Don't Let Urgent Keep You From Important
An issue of Newsweek at the end of 2009 carried a joint interview with Secretary of State Hillary Clinton and former Secretary of State Henry Kissinger. In the beginning of the piece, they talked about something that sounded very familiar.
Kissinger: "One of the problems of government is to separate the urgent from the important and make sure you're dealing with the important, and don't let the urgent drive out the important."
Clinton: "I would add to what Henry said, that, in addition to the urgent and the important, you try to keep your eye on the long-term trend lines because what is neither urgent nor important today might become one or the other by next year or the year after."
If I didn't know better, I would think they were talking about working at a television station. Since all the TV stations I've worked at have had news departments and local programming commitments, those are really the only ones I can, with some authority, discuss. I've always imagined that at a station where you receive and play back programming and commercials, life would be different. But I don't know that for a fact.
I'm not going to argue with a news director about news being a critical part of what a local affiliate is today. News is the local identity of the station and a crucial means to boost revenues.
But the nature of news is urgent, urgent, urgent. With an early morning newscast, a noon newscast, several evening newscasts and a late night newscast, the next deadline is just a few hours off. And then there's breaking news.
And as soon as you walk out of the newsroom, there will be someone from sales with a one-time-only opportunity to add a new client to the dwindling advertiser roster. Urgent. Turn down a hall to the left or right, and there will be more "Urgents," while you still have a list of "Importants" and "Long-terms."
In the Newsweek article, Sec. Kissinger continued: "So at the end of every day you almost have to make a decision—about who you are going to insult by not dealing with his or her problems."
I don't know if I've ever had someone tell me they were "insulted" because I couldn't help them. I seem to remember the words "mad" and "angry" being used more regularly.
So, here are a few of pieces of advice. Keep your GM in the general loop. Even if you're new to your management position, the GM probably watched your predecessor go through this same triage routine: who to help; how much to help.
Remember I said to keep him in "the general loop." I wouldn't throw out a list of requests and plead for advice. Rather, have regular, 50,000-foot conversations about those challenges. Let him know how, in general terms, you try to deal with them. Alert him if the general mix of these "Urgents" is changing.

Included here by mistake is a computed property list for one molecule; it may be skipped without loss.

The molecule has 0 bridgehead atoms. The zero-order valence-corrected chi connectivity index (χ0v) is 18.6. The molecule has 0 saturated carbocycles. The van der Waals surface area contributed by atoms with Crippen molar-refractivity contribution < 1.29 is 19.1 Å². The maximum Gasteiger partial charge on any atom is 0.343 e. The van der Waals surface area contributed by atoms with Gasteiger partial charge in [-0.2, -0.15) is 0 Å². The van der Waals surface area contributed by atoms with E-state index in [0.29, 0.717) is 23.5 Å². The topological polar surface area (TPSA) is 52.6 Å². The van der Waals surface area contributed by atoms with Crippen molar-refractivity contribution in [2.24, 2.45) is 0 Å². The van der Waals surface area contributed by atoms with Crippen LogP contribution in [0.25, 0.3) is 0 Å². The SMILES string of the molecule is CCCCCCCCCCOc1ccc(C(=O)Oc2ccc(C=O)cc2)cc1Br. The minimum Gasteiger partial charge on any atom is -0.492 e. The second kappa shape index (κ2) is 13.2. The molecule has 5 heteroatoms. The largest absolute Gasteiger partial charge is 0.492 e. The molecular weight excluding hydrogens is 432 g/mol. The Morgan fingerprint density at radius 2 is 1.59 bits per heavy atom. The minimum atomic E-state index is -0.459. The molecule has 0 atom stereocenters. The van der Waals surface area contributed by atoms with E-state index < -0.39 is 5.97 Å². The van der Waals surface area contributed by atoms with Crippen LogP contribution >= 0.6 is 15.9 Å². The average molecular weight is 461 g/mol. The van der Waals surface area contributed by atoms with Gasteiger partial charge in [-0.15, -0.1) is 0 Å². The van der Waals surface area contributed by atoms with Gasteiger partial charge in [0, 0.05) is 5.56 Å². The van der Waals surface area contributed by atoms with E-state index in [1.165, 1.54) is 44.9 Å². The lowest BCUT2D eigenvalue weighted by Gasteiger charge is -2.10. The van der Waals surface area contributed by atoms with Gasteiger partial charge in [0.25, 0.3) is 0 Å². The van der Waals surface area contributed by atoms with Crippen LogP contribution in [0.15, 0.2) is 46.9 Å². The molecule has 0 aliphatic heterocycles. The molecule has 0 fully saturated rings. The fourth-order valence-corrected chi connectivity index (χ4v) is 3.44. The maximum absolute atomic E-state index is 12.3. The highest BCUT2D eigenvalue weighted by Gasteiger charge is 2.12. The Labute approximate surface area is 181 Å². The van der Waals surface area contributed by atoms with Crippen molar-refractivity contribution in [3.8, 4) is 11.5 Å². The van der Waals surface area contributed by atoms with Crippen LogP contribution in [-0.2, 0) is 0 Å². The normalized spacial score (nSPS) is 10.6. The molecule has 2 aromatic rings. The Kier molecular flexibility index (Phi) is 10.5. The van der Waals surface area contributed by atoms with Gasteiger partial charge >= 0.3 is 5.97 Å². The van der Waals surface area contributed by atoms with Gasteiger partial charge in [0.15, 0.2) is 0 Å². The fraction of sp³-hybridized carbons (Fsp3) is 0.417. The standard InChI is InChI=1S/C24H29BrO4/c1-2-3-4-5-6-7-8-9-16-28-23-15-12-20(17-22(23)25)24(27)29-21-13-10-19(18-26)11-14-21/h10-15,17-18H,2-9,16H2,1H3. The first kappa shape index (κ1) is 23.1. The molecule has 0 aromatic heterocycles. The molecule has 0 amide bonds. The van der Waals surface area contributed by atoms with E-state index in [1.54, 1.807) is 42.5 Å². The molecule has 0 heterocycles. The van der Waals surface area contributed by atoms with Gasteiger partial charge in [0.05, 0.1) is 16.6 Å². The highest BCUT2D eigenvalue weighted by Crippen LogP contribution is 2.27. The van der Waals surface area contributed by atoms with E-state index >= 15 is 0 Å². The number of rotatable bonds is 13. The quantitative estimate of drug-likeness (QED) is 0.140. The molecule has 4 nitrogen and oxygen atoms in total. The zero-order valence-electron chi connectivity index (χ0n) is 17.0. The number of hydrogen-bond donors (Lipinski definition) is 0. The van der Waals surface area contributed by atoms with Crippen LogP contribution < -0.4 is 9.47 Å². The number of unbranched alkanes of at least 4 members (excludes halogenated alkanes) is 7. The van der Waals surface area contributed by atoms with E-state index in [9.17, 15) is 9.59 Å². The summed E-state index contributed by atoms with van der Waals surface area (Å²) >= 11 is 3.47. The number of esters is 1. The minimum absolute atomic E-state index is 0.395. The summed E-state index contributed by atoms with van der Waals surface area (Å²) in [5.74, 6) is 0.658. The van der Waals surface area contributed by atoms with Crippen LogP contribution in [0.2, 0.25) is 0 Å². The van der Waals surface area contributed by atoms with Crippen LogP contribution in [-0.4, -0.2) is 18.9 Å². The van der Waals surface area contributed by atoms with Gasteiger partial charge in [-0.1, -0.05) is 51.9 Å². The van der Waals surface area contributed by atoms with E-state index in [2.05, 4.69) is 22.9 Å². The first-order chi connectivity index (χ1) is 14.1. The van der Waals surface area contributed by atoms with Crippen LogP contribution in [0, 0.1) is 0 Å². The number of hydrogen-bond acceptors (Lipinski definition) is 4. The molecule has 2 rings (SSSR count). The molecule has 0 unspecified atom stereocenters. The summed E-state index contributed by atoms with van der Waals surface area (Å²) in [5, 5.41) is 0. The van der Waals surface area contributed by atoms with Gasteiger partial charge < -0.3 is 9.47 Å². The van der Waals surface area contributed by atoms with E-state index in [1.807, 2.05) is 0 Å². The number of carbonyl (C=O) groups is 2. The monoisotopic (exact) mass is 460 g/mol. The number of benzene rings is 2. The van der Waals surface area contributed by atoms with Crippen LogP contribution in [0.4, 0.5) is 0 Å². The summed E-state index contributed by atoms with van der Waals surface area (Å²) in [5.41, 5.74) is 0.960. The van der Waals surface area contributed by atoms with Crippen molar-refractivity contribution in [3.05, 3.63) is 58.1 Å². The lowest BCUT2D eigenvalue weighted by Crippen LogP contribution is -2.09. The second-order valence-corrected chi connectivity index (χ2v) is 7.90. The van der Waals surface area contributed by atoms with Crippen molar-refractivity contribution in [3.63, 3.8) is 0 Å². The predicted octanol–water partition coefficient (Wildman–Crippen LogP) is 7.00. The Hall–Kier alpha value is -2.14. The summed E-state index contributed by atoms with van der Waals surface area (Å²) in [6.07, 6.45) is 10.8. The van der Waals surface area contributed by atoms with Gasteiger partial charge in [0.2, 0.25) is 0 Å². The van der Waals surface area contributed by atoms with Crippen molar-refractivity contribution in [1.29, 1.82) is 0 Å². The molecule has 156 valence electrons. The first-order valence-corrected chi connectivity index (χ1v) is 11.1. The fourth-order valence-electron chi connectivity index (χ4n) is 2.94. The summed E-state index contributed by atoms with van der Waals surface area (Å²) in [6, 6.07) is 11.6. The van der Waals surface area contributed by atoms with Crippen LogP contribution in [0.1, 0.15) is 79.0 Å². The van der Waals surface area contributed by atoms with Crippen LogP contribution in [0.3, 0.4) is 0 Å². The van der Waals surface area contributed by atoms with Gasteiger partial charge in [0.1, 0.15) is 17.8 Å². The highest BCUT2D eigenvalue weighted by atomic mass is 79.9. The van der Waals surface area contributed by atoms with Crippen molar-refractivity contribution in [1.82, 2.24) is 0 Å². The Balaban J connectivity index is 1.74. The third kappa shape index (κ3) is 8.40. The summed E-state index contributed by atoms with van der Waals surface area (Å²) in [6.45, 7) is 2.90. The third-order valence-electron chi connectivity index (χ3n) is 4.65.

This can help in a couple of ways. First, if he disagrees with your general thinking about how to balance all the Urgents, he can give you course-correction information that you can apply to the specific day-to-day requests.
And second, these conversations can help the GM in knowing that your "who-to-help" decisions are not being made capriciously. Instead, his understanding of your challenges will help him have your back when individuals try to service their own Urgents by going around you directly to him.
Then keep your eye on the Long-Term responsibilities you have, particularly with the people you supervise. It's my experience that good, well-motivated people solve a lot of problems, and allow you to get a lot more done.
In particular, remember this formula: Performance Appraisals = Important. Keep them actively on the Long-Term agenda; don't let them become Urgent.
Work on performance appraisals way out in front. If they're required once a year, put the task of writing each individual one on your calendar a couple of months before its due date. Then put the session(s) with individual employees on your calendar a month prior to due date. Steal time away from the office to get these done, if necessary.
Also on the people front, Hiring = Important. Where would you go to replace any of your employees if that suddenly became an urgent need. In this economy it may be easy to say: "There's plenty out there to choose from." But where would you go to get the best? Have your usual sources of people panned out well lately? Has there been any particular candidate, whose résumé crossed your desk, that interested you?
Urgent can occupy you 24/7. Make sure you take care of Important and Long-Term.
Craig Johnston is a Seattle-based Internet and multimedia producer with an extensive background in broadcast. He can be reached at firstname.lastname@example.org